The Commission on Higher Education (CHED) on Friday urged all universities and colleges in Metro Manila and other regions ravaged by the typhoon to suspend their classes as needed.
CHED Chairman J. Prospero De Vera III made the statement after Malacañang announced the suspension of work in all government offices, and classes at all levels in public schools in regions of Ilocos, Cagayan Valley, Central Luzon, CALABARZON (Cavite, Laguna, Batangas, Rizal, Quezon), MIMAROPA (Mindoro provinces, Marinduque, Romblon, Palawan), Bicol, Cordillera Administrative Region (CAR), and in NCR (National Capital Region) on Friday, November 13.
The Commission called on other higher education institutions (HEIs) in these affected areas to suspend classes “as needed and upon consultation with their respective local government units (LGUs).”
These HEIs were also advised to undertake necessary adjustments in class or course requirements in consideration of their students and faculty, who are presently recovering from the impact brought by typhoon Ulysses.
“We urge everyone to continue monitoring updates from the government and from reliable news sources and weather advisories,” De Vera added.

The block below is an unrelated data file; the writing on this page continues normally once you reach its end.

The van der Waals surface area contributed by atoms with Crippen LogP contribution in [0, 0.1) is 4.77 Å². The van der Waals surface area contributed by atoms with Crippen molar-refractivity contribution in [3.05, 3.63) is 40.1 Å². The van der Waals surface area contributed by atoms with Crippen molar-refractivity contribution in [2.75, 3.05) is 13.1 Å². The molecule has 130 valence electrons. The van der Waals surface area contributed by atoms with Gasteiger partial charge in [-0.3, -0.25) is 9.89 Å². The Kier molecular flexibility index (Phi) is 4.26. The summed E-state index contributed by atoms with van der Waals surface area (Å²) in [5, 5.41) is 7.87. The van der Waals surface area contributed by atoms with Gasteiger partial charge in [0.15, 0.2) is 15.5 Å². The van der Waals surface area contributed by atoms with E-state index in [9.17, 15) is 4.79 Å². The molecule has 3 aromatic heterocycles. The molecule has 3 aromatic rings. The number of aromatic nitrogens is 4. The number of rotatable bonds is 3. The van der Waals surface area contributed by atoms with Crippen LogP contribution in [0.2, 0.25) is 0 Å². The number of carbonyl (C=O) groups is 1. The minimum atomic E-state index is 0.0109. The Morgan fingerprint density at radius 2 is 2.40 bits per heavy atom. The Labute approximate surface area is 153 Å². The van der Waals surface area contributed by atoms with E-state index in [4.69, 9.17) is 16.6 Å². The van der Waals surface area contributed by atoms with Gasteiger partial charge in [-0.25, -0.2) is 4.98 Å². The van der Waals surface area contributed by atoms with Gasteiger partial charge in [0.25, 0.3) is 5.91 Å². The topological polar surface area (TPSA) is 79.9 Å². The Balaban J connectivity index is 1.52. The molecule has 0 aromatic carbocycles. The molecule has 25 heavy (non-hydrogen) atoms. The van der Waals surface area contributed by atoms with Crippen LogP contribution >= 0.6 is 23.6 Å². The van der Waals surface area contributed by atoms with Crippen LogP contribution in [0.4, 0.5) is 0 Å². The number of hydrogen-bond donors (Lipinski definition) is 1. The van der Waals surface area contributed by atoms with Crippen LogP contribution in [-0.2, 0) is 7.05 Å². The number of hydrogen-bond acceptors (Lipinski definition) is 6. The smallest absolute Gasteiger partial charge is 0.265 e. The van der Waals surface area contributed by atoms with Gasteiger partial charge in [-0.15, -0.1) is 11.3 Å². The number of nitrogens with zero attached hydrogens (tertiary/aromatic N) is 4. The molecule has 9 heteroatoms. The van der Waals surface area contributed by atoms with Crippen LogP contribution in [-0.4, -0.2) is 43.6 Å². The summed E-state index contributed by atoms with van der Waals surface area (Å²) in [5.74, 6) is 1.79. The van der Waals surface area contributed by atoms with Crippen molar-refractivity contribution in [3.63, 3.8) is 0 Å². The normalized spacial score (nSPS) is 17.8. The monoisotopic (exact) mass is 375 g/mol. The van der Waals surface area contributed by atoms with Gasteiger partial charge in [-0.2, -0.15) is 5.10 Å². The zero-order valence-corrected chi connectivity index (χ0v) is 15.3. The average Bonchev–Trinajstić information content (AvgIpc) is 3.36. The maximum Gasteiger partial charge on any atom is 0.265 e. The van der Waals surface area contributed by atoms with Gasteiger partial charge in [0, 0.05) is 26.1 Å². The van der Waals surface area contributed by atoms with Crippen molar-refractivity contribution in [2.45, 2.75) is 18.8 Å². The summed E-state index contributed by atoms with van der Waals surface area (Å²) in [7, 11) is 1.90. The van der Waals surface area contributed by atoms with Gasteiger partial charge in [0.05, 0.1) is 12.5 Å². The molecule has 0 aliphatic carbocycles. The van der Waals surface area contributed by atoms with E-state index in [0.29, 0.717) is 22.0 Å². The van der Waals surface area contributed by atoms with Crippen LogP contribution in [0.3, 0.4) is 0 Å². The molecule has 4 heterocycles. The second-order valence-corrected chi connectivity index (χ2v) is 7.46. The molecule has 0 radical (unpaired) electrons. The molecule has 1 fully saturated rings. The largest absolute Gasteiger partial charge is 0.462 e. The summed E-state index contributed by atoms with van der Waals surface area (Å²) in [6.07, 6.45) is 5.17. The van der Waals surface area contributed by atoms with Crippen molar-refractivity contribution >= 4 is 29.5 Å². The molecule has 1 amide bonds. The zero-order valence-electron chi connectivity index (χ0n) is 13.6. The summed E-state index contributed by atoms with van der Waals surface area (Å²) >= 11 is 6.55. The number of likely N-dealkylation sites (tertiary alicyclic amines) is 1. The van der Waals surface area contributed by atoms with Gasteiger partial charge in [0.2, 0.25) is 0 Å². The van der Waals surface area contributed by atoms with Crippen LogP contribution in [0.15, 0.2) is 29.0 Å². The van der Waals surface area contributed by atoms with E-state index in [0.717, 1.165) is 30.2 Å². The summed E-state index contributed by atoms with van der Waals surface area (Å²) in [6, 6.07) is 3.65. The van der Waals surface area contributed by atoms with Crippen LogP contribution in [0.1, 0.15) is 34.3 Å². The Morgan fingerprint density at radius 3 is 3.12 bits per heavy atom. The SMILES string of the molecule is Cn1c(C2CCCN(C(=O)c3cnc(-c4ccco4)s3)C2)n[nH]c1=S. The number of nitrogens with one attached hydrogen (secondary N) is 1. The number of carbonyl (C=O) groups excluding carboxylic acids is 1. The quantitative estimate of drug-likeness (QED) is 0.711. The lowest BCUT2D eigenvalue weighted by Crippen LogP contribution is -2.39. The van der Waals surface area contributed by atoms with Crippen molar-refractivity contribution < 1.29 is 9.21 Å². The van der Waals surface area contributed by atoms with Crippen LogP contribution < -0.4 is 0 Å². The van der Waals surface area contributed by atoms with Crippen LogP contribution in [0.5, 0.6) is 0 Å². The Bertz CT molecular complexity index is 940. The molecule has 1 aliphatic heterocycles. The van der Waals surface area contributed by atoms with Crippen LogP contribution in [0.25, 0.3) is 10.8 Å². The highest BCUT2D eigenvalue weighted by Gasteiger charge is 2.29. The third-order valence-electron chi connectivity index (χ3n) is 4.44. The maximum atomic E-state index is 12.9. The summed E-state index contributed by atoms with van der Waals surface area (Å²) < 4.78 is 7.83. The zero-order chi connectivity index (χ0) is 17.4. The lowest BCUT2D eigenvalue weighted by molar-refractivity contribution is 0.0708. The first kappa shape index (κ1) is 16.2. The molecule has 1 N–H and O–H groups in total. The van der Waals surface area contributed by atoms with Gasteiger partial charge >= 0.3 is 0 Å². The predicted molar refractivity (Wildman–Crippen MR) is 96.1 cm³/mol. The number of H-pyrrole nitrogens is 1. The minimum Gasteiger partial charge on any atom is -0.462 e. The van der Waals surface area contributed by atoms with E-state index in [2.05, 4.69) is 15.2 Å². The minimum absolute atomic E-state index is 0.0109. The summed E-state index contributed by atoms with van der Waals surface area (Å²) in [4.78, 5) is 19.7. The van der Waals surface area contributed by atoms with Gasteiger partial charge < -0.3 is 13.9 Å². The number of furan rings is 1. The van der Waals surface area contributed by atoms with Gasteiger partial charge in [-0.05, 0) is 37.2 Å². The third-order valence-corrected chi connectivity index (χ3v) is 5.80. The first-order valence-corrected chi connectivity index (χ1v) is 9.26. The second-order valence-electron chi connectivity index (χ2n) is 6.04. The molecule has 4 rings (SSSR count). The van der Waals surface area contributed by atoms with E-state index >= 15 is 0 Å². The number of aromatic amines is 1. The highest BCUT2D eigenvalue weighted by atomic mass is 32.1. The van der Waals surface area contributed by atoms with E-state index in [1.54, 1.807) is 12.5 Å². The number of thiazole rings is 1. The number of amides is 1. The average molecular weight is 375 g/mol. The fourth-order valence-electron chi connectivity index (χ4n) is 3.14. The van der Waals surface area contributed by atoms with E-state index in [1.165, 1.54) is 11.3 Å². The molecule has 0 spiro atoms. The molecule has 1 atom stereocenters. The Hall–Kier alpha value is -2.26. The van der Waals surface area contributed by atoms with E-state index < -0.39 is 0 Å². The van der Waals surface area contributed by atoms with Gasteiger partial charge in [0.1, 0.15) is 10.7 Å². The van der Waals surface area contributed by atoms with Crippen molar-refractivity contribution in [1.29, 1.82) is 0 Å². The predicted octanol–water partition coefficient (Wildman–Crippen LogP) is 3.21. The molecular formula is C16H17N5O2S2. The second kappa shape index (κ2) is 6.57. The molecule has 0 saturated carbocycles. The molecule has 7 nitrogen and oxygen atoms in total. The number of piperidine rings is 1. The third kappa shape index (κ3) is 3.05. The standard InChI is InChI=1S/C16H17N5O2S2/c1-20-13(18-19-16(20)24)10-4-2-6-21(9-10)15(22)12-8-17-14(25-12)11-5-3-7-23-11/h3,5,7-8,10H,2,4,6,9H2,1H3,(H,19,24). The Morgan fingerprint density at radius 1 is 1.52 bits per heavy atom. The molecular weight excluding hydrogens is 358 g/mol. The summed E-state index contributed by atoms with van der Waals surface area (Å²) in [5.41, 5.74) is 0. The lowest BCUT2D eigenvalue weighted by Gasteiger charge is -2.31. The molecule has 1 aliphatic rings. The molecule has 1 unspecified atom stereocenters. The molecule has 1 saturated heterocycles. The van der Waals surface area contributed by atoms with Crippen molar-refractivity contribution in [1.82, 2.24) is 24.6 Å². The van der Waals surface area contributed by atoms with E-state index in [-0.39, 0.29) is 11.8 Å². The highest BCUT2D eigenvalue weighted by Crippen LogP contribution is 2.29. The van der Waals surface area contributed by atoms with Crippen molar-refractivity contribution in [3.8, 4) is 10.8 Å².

Destructive winds and torrential heavy rains lashed Luzon, and submerged parts of Metro Manila and low-lying areas in the surrounding provinces in floodwaters.
Class suspension until Nov. 19
Following the destructive aftermath of Ulysses and five other tropical cyclones that entered the country in the past two weeks, youth group Samahan ng Progresibong Kabataan (SPARK) called for the suspension of classes and submission of academic requirements until November 19.
SPARK spokesperson John Lazaro said millions of Filipino students cannot continue classes with the damages caused by the typhoons, as well as the slow response of concerned government agencies.
“As Typhoon Ulysses continues to wreak havoc in Central Luzon and the Greater Manila area and southern Luzon still grappling with widespread flooding, power outages and intermittent internet signals making distance learning of any kind practically impossible,” Lazaro explained.